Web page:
Romantic Lacunae: Silences, Gaps, and Empty Spaces, 2 Aug 2013

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Queen's University Belfast, UK

We invite paper and panel proposals on topics related to silences, disjunctions, and absences in Romantic-era texts, for a one-day conference hosted by the School of English and the Centre for Eighteenth-Century Studies at Queen's University Belfast on 2 August, 2013. The keynote speaker will be Dr Fiona Price, Reader in English Literature at the University of Chichester.

The conference is interested in exploring the power of silences and absences in the literature of the period c.1780-1830. During this time there is significant cultural emphasis on what is not said and why: being silenced and choosing silence touch upon complex issues of power, resistance, and subjection. Generic developments such as the Gothic tradition of the found manuscript and textual fragment could be said to reflect a wider instability surrounding narrative completeness and coherence, while editorial interventions and authorial revisions naturalise practices of erasure and suppression. Recent critical trends make this area particularly fertile ground for study: over the past few decades, criticism has focused on the messy process by which texts come into being, demystifying Romantic notions of authority and textual integrity. The ever-expanding boundaries of canonicity and the recovery of figures operating in literary and social gaps have also made previously suppressed and lost narratives available for critical scrutiny. We are thus seeking papers on lacunae within and between texts, in literary history, and in critical practice.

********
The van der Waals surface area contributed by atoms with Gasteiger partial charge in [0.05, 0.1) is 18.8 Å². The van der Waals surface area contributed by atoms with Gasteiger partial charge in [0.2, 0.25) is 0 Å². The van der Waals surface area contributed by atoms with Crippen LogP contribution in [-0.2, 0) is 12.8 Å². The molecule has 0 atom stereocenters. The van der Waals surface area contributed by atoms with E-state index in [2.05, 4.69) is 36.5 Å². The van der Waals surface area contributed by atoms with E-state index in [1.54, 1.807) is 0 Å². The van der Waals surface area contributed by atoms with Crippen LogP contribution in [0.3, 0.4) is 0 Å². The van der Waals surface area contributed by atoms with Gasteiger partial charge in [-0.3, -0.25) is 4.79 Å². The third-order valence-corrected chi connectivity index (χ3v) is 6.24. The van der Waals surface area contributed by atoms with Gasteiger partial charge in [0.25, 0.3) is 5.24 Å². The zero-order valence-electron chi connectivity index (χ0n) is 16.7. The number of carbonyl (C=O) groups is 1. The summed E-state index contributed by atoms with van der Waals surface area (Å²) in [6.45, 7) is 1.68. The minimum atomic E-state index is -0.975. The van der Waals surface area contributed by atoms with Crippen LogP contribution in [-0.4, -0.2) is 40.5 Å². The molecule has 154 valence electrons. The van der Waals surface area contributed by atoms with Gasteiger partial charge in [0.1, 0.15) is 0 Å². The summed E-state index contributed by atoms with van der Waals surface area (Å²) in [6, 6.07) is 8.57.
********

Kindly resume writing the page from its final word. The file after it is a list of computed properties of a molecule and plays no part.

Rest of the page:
Proposals of 250 words should be sent to Dr Deborah Russell and Dr Lucy Cogan at by 1 June, 2013. We would especially welcome papers with a connection to Ireland and/or concepts of identity and community in 'four nations' Romanticism.

Topics might include (but are not limited to):
• Muteness: voluntary and involuntary silences
• Memory and forgetting
• Lost traditions and lost texts
• Fragments and incomplete narratives
• Absences and loss or mourning
• Editorial deletions and/or alterations
• Erasure from history and historiographical narratives
• Displacement
• Suppressed narratives of class, race, or gender
• The unsaid and the unsayable
• Censorship and self-censorship
• Digital Humanities and missing text(s)